To better assess the reliability of model fits results, we further inspect the time evolution of S5 and C5 communities sizes through advanced spectral methodologies extremely useful to uncover the presence of significant oscillatory movements, besides the huge growing trend dominating both communities temporal evolution. More precisely, we try to identify trends, oscillatory components (both periodic and not-periodic), and background noise in our series to finally reconstruct the embedded true signal, by summing up the contributions of all its significant components. We chose non-parametric methods, such as singular-spectrum analysis and similar methodologies22,23, in order to analyze our records time evolution by an alternative approach, which is not based on fitting an assumed model to the data, with the final goal in mind to further support model fits results by a completely different method. Indeed, the simultaneous and flexible application of more than one spectral tool can assure a quite reliable and robust analysis of temporal dynamics, especially when the signal-to-noise ratio is low, besides dealing with finite sample length. Moreover Monte-Carlo SSA (MCSSA)24,25 test is applied to assess the significance of the revealed oscillatory modes with respect to both white and red background noise null-hypotheses. The reader is referred to Section Methods for deeper details about the applied methodology.

Both conspiracy and science time series behavior turn out to be described by the first two T-PCs (temporal principal components), which in that case correspond to the trend. More in details, the trends capture the 96.16% and the 95.44% of S5 and C5 series total variance, respectively. Besides, we extracted the pure significant reconstructed signals from our series, and we observed that they resulted to be quite similar to trends (exception made for some boundary effects due to the finite-sample length). Figure 3 shows the trends (dotted violet line) and reconstructed signals (dashed green line) superposed to S5 (panel a) and C5 (panel b) communities size evolution in time (orange lines). Boundary effects are visible, especially at the beginning of the series, but quite negligible. Trends are able to catch both S5 and C5 temporal profile, and they mainly coincide with the reconstructed significant signals, in both cases.

Figure 3
Figure 3

S5 (a) and C5 (b) dominant spectral components. Original series are shown in orange lines, trends in dotted violet lines, and significant signal reconstructions in dashed green lines.

As a further check, we pre-process data, first by removing the trend, second by standardizing-by-trends the so obtained residual time series. Pre-processing is required since the presence of such a pervasive trend reflects in a high peak at zero frequency dominating the shape of power spectrum estimate, and sometimes hiding eventual higher-frequency cycles. No significant cycle is detected in S5 and C5 series after trend removal. Figure 4 shows S5 and C5 detrended time series (panel a) and S5 and C5 residual time series standardized by their trends (panel b). The apparent oscillating behavior visible in raw data and in the detrended time series (especially in C5, Fig. 4a) is not connected to significant oscillatory modes, according to Monte-Carlo SSA test. Besides, both communities show a smoother profile after Jan 2011 (Fig. 4b), corresponding to the range t > 600 in Fig. 2. At that time, both S5 and C5 growth starts to decrease. Notice that both the pre-processed time series shown in Fig. 4b are standardized to zero mean and unit variance, in order to help the visual comparison between S5 and C5.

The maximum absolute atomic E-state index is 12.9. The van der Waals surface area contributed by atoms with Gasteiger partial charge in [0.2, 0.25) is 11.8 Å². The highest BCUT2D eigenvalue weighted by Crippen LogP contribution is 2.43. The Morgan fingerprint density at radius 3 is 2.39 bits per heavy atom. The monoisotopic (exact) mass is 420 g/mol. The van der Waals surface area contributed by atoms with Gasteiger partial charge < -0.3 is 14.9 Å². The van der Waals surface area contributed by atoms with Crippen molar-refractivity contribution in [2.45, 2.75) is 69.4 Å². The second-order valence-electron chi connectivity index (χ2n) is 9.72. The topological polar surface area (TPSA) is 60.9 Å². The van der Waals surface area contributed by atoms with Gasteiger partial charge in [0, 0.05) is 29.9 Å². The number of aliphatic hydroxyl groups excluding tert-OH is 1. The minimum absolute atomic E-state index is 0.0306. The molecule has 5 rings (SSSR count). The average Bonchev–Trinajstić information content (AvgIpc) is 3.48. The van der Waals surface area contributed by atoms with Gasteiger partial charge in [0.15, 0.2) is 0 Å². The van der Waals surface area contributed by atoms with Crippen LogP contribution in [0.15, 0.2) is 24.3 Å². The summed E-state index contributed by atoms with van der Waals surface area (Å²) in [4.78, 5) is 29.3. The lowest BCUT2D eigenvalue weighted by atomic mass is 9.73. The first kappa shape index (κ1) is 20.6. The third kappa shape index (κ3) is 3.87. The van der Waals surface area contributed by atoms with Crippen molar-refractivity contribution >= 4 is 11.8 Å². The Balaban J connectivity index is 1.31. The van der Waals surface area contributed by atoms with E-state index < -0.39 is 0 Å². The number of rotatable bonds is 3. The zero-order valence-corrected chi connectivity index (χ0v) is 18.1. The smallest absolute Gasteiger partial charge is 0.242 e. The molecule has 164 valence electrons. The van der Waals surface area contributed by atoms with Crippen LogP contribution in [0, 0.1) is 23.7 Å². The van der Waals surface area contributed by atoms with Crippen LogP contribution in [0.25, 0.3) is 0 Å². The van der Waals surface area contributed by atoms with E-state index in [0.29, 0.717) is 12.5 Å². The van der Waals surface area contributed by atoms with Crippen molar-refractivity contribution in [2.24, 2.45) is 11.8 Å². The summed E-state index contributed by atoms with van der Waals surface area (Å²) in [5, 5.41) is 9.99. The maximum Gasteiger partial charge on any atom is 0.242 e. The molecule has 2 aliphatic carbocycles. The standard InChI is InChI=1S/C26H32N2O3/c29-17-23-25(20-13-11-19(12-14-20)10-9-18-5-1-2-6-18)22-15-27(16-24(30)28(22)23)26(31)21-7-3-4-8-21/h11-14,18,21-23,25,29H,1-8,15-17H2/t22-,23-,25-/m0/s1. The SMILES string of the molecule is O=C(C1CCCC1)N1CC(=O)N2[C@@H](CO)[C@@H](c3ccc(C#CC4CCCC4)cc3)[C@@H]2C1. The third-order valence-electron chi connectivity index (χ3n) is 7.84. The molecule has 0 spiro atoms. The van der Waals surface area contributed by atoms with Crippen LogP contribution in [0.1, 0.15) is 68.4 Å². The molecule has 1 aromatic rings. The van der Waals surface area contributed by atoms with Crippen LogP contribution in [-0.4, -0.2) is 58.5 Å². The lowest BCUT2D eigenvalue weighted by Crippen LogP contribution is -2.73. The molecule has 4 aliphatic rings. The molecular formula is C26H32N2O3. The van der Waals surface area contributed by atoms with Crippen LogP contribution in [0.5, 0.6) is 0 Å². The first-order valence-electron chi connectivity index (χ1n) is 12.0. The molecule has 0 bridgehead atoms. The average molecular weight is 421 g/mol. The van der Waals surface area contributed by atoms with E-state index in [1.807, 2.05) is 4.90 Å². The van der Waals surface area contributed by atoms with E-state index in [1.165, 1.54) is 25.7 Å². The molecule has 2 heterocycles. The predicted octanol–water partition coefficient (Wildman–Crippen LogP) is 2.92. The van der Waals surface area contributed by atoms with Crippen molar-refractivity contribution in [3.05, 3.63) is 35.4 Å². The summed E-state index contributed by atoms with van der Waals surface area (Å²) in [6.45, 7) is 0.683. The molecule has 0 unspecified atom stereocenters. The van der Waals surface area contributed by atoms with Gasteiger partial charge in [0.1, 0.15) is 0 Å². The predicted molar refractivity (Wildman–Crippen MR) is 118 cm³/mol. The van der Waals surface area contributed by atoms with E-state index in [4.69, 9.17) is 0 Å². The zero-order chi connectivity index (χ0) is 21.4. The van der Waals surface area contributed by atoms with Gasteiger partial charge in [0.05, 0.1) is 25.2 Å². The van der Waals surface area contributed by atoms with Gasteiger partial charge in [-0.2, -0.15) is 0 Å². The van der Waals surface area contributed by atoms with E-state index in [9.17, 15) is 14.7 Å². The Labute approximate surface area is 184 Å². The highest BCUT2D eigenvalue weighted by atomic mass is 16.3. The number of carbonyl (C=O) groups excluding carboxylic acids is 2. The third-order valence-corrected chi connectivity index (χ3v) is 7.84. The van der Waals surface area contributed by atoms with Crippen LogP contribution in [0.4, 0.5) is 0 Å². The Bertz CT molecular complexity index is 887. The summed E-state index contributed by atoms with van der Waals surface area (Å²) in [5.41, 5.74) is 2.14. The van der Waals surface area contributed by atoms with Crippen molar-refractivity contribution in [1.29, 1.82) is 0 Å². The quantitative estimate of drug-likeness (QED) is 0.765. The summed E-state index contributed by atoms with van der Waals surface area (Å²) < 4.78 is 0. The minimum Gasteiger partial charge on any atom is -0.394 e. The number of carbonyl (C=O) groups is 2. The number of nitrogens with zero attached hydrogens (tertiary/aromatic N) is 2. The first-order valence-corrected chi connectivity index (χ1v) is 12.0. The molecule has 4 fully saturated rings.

Figure 4: Pre-processing procedure.
Figure 4

(a) Detrended S5 (solid pink) and C5 (solid green). (b) Standardized-by-trend S5 (solid pink) and C5 (solid green) residual time series. In panel b, the pre-processed series are standardized to zero mean and unit variance.

We can finally infer that the trends determine the time evolution of our records, only. Thus, we compare the previous described model fits (GM, LM3, LM5, LLM) to the S5 and C5 trends, only. No particular difference emerges between science and conspiracy communities in terms of their growth, and the linear correlation between both communities trends and each fitted model turns to be very high for all the cases, preventing us to identify a significantly favorite fit, in agreement with the results previously reported in Table 2. Pearson correlation coefficient is computed, since no particular significant cycle emerges from S5 and C5 sizes records spectral analysis, thus reducing the risk of underestimating the presence of an eventual correlation at time-shifted version of the original series.

Our analysis thus suggests that communities present strong similarities, and that the behavior of users inside each of them is similar. Once they have selected their preferred group, users seem to undergo community dynamics, that are similar in both science and conspiracy case, irrespectively of the content.

Users’ Sentiment Analysis

Now we zoom in at the level of the emotional dynamics of the polarized groups. We approximate the emotional attitude of users towards one piece of information that they commented by considering the sentiment of the text. We label the sentiment of each comment as: negative (−1), neutral (0), or positive (+1). We perform an automatic sentiment classification based on supervised machine learning, refer to Section Materials and Methods or to ref. 9 for more details.

Our aim is to characterize the emotional behavior of the users as a function of their involvement inside the community. To do this we define three new measures, the mean user sentiment (σi), the mean negative/positive difference of comments (δNP(i)), and the user sentiment polarization (ρσ(i)) as it follows:

where Ti is the number of days in which user i was active, Negj(j) the number of i’s negative comments in day j, Posj(i) the number of i’s positive comments in day j;